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Rapid Gender Analysis on the Conflict in Cabo Delgado

Overview

Rapid Gender Analysis in Response to Internally Displaced Persons in Cabo Delgado and Nampula Provinces in Mozambique.

The first attack in Cabo Delgado was reported in October 2017 when a group of self-proclaimed Islamic insurgents known as Al-Shabbab attacked a group of police officers in Mocimboa da Praia. Since that attack, the conflict, which has included killings, beheadings, kidnappings, sexual abuse of women and girls, among others, has gained momentum and spread to other districts in the province.

Today, more than 714,000 civilians have been internally displaced to escape the violence, 46% of whom are children, with around 3,000 people killed due to armed conflict in the northern province of Cabo Delgado.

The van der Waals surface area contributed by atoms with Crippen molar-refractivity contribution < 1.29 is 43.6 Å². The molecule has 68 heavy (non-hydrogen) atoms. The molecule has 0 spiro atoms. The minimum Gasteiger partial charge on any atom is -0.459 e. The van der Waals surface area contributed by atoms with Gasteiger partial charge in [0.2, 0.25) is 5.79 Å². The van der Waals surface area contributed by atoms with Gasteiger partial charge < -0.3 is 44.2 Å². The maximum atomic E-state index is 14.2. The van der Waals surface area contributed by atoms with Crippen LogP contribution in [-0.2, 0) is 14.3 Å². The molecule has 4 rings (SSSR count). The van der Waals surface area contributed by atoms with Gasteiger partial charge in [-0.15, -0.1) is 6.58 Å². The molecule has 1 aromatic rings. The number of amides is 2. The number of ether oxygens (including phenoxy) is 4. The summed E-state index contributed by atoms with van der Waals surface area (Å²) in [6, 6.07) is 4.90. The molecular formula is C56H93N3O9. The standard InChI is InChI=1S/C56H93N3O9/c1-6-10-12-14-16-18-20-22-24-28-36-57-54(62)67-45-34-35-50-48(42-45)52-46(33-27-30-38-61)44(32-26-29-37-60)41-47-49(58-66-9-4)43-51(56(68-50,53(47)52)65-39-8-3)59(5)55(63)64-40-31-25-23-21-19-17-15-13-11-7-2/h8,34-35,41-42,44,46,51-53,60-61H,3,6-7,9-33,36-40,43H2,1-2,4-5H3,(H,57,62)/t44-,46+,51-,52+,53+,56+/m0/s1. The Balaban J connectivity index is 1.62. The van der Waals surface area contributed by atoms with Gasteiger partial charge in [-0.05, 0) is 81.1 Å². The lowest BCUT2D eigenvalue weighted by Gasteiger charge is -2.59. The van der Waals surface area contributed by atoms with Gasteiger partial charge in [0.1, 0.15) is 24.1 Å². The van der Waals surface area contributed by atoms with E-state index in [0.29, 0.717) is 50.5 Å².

Over time, the families threatened in various parts of Cabo Delgado have been forced to leave their homes and take refuge in various nearby districts and provinces as a way of protecting themselves and safeguarding their lives. 

The escape of the civilian population from their villages was sudden and caused the immediate abandonment of their sources of livelihood as well as a complete depletion of their financial resources.

The high level of terror caused by threats by the insurgents caused hundreds of thousands of families to flee to Zambezia and Nampula provinces and other parts of Cabo Delgado, such as Pemba, Chiure and Montepuez districts, among others. The presence of family members, the influence of fellow countrymen and women, a closer and safer destination are the main reasons for people's preference for these districts, even in the face of so many difficulties.

This analysis was developed by Plan International Mozambique and information was collected in 4 resettlement centers in Nampula and Cabo Delgado Provinces. This analysis contains relevant information on the high risks of prevalence of early marriages, early pregnancies and drop-outs from schools, not mentioning the high risk of sexually transmitted infections due to having to engage in transactional sex as a means for survival.

  • Full Report (English)